A few years after Farlow's death his widow, Lilian Horsford Farlow, contacted Dr. Roland Thaxter, a close colleague and friend of Farlow's. She decided to pursue the publication of the Icones and believed that Thaxter would offer her assistance in this task.
He agreed and contacted E.A. Burt, a mycologist at Washington University who had studied under Thaxter and Farlow in the late 1800s. Thaxter indicated to Burt Mrs. Farlow's interest and that Farlow himself had wanted Burt to complete the text using his notes. On December 13, 1923 Burt replied that he was unaware of Farlow's wishes but that he would be honored to write the accompanying text .
Burt was not able to begin this work as quickly as Mrs. Farlow would have liked because he suffered some financial setbacks and was forced to rethink his plans of moving from St. Louis to Cambridge to work on Farlow's text. On behalf of Mrs. Farlow, Thaxter wrote to Burt in 1924 and 1925 asking him to set a date to begin work. He also assured him that his expenses as well as time and labor would be taken care of . Finally on February 16, 1926 Burt wrote to Thaxter that he was ready to come to Cambridge to "learn the plan of treatment of text which Dr. Farlow contemplated." He also explained that because of his rough financial situation he would be forced to stay in St. Louis and bring the plates and notes there .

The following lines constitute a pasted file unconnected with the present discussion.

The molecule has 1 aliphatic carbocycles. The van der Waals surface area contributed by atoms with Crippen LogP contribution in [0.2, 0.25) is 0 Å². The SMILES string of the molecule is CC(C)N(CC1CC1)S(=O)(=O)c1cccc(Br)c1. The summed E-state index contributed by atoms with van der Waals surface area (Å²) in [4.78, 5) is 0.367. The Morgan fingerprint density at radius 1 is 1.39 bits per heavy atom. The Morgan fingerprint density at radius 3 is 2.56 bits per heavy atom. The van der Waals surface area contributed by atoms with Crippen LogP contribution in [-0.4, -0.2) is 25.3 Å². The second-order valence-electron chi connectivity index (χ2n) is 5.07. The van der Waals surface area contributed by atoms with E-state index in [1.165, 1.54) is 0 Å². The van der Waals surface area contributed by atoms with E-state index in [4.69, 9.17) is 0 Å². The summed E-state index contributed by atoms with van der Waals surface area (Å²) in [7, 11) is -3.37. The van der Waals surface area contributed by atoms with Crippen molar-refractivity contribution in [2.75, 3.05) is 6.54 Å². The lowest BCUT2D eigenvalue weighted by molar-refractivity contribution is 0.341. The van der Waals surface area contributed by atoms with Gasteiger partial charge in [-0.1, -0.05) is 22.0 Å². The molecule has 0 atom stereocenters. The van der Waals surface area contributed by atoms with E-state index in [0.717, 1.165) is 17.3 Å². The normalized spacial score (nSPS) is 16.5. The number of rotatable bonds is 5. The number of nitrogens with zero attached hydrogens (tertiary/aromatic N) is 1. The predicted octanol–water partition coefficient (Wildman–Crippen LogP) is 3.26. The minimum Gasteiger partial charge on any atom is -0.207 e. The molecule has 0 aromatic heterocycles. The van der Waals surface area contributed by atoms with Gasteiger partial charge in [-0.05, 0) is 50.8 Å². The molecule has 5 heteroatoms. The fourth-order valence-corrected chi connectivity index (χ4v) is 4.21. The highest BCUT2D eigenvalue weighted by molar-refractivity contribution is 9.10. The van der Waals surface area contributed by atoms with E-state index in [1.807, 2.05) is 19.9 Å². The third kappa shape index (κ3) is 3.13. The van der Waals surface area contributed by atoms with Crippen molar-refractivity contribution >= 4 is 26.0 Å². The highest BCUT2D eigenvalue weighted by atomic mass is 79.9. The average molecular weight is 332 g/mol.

Burt faced a difficult task. He gathered together Farlow's copies of the plates along with his notes and the preserved specimens and brought them to his home in St. Louis. Unfortunately, while Farlow had left copious notes, they were not always easy to decipher and were occasionally inaccurate.
In a letter to Thaxter in January 1930 Burt explains that he had discovered in some cases the preserved specimens were not the ones on which the drawings were based. Also occasionally Farlow's notes refer to different specimens than the ones that were kept. 
Burt finished the preliminary text for the Icones in late 1927. He wrote up a description by hand for each plate and then made changes and typed the finished copy. It is interesting to note that he used old advertisement correspondence for this purpose so his notes provide an interesting view of 1920s commercial culture.
Below are his notes for plate 14, Armillaria imperialis, including the ad it was written on.
Now that the text was well underway Thaxter needed to find a printer who could do justice to the work.